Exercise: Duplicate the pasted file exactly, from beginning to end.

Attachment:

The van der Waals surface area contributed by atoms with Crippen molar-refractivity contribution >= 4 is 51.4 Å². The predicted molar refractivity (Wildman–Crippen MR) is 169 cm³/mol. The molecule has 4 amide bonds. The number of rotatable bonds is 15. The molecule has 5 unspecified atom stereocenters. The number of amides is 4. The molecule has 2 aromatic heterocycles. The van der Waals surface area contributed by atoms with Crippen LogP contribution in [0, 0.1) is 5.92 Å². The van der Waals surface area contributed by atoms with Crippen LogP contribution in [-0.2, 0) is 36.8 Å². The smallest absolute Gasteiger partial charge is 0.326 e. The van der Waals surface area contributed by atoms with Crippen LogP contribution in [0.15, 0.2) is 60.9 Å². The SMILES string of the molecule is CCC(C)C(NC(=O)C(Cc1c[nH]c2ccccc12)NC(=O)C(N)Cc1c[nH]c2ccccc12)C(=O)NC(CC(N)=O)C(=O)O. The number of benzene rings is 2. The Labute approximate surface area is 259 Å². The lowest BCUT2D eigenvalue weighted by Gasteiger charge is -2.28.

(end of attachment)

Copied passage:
The van der Waals surface area contributed by atoms with Crippen molar-refractivity contribution >= 4 is 51.4 Å². The predicted molar refractivity (Wildman–Crippen MR) is 169 cm³/mol. The molecule has 4 amide bonds. The number of rotatable bonds is 15. The molecule has 5 unspecified atom stereocenters. The number of amides is 4. The molecule has 2 aromatic heterocycles. The van der Waals surface area contributed by atoms with Crippen LogP contribution in [0, 0.1) is 5.92 Å². The van der Waals surface area contributed by atoms with Crippen LogP contribution in [-0.2, 0) is 36.8 Å². The smallest absolute Gasteiger partial charge is 0.326 e. The van der Waals surface area contributed by atoms with Crippen LogP contribution in [0.15, 0.2) is 60.9 Å². The SMILES string of the molecule is CCC(C)C(NC(=O)C(Cc1c[nH]c2ccccc12)NC(=O)C(N)Cc1c[nH]c2ccccc12)C(=O)NC(CC(N)=O)C(=O)O. The number of benzene rings is 2. The Labute approximate surface area is 259 Å². The lowest BCUT2D eigenvalue weighted by Gasteiger charge is -2.28.